• Rep the previous two steps until you have reached the final eyelet.

Style of ladder lacing

Although the ladder lacing pattern is more complex than the first, it is one of the most effective methods for gaining stability and support.

Depending on the shoes you’re wearing, it stays pretty tight and even offers you a distinct style. This is your go-to look, especially for high boots with many eyelets (like hiking boots).

  • With the ends down, thread the shoelace through the first eyelet.
  • Make sure the shoelace ends are even by pulling both ends.
  • Straighten the backs and pass them through the next (higher) pair of eyelets.
  • Run the lots straight across the opposite side but under the vertical lace parts.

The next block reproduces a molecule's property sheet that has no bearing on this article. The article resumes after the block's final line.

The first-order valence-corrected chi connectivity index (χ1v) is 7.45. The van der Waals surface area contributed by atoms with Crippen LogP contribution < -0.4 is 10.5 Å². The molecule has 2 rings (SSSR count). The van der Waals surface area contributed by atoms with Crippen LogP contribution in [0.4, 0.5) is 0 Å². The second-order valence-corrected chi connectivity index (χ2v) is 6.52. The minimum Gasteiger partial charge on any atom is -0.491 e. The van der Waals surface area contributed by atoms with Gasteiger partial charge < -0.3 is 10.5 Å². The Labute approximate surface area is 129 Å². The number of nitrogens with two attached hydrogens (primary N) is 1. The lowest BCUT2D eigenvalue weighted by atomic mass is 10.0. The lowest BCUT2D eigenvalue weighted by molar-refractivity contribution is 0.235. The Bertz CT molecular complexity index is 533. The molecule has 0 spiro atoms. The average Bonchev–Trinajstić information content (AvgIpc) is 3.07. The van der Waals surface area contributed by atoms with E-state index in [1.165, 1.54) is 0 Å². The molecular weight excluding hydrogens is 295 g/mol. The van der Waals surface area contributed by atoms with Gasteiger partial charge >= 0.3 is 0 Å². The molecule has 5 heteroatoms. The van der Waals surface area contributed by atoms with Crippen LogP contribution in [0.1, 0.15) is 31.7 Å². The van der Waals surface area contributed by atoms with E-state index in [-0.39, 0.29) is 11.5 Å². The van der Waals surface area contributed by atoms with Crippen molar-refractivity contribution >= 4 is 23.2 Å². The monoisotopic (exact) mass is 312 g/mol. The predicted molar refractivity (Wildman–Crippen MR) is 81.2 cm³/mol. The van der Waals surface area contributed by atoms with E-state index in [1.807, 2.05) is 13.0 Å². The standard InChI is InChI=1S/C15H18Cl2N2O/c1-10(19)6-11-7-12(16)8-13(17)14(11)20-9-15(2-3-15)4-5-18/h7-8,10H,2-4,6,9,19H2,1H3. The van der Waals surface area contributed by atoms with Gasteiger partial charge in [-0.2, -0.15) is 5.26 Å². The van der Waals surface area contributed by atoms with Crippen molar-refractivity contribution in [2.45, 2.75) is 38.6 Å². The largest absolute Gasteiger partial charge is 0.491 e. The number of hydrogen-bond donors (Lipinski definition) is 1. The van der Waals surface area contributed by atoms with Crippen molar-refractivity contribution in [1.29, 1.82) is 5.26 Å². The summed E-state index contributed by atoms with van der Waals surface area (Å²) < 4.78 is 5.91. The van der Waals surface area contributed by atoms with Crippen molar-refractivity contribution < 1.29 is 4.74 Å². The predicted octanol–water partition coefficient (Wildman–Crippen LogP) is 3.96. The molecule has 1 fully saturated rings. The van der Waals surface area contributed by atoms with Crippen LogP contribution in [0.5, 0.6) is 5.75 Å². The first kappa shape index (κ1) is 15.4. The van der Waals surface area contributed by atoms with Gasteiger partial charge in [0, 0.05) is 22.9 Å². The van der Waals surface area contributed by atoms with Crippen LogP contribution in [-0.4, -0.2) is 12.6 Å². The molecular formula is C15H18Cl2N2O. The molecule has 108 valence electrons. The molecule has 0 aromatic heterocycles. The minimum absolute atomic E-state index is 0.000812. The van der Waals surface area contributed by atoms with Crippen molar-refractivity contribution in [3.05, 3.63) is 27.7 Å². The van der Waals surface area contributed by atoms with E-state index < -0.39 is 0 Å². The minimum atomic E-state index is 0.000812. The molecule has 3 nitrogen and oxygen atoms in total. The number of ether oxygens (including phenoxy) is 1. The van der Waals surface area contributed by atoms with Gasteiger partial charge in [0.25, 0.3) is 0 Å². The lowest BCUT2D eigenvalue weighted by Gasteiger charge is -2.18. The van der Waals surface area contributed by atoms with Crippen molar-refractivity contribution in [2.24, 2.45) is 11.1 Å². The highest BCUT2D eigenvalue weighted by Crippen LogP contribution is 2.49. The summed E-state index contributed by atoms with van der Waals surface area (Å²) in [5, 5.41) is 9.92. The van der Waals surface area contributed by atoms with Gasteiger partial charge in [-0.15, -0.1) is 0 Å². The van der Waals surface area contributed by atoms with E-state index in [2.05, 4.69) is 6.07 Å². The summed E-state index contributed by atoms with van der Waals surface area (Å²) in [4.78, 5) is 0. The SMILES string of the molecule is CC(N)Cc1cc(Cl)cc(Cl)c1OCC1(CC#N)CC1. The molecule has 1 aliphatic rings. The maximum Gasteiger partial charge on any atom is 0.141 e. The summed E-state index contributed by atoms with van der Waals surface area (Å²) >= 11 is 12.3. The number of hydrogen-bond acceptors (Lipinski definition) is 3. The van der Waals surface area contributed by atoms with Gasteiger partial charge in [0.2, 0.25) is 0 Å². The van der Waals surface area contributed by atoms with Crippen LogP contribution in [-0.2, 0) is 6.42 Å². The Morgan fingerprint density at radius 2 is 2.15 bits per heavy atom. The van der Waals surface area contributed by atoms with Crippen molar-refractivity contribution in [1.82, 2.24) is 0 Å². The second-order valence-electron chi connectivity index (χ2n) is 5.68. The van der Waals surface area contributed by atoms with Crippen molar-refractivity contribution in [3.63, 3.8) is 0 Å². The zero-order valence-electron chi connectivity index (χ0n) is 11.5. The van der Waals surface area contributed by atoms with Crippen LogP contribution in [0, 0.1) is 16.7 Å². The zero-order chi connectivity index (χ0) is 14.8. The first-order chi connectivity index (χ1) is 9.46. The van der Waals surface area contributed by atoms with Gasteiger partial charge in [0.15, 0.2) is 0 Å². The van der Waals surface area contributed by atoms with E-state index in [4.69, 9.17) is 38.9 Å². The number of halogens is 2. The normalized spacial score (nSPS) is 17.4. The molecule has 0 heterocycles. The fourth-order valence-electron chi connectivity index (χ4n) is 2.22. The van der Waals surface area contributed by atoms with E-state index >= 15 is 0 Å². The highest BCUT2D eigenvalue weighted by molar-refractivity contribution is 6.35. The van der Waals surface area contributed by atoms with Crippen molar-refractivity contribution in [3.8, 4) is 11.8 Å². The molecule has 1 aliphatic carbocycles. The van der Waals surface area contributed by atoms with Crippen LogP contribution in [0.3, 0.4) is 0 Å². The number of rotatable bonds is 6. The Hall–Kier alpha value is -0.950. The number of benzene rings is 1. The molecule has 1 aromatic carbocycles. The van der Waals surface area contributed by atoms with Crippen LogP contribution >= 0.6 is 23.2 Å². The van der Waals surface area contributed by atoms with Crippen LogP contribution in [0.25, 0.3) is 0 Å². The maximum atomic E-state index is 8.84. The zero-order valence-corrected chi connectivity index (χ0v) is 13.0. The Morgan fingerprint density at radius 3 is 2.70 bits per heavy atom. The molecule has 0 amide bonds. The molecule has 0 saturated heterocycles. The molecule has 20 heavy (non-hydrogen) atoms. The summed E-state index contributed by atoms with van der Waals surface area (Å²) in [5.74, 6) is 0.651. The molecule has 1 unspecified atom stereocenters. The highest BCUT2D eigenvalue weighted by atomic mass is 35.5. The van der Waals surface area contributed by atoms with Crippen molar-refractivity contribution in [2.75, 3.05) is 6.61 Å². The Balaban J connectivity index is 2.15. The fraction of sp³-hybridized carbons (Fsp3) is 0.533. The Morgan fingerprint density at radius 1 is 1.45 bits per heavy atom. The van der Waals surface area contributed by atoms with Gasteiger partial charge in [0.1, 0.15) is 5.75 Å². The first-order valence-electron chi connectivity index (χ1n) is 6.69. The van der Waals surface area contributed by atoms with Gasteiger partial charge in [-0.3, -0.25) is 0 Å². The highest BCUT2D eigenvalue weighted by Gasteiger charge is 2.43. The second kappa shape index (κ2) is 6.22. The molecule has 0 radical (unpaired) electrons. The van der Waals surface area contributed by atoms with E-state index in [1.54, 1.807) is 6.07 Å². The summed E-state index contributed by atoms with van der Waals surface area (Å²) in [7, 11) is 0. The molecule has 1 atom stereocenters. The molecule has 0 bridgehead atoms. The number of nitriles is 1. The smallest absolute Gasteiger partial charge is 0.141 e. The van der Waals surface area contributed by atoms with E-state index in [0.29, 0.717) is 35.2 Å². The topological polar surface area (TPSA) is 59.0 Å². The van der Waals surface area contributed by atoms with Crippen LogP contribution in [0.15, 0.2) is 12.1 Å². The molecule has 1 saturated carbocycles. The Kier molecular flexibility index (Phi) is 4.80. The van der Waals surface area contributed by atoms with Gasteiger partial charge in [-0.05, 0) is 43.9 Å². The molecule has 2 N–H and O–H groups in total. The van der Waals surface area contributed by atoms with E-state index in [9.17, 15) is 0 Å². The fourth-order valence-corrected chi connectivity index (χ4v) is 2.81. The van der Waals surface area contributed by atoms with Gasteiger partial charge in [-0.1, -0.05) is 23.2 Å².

• Continue straight up and through the next set of higher eyelets.
  • Rep the previous two steps until you’ve reached the final eyelet.

Lacing with one hand

The one-handed lacing concept is ideal for shoes with small eyelets or bulky shoelaces. It’s simple (particularly compared to the ladder lacing type) and a little looser than other lacing styles.

  • Make a stopper knot with one shoelace end at the top corner of the shoe.
  • Pull the un-knotted end through the other top eyelet until the knot is snug against the eyelet.
  • Zig-zag the shoelace down to the bottom of the shoe through the eyelets.
  • To avoid treading on the loose end, tuck it inside the lacing.

The style of cross lacing

Cross lacing is a creative and exciting pattern to tie your shoes.

  • Place the ends of the shoelace in the first eyelet.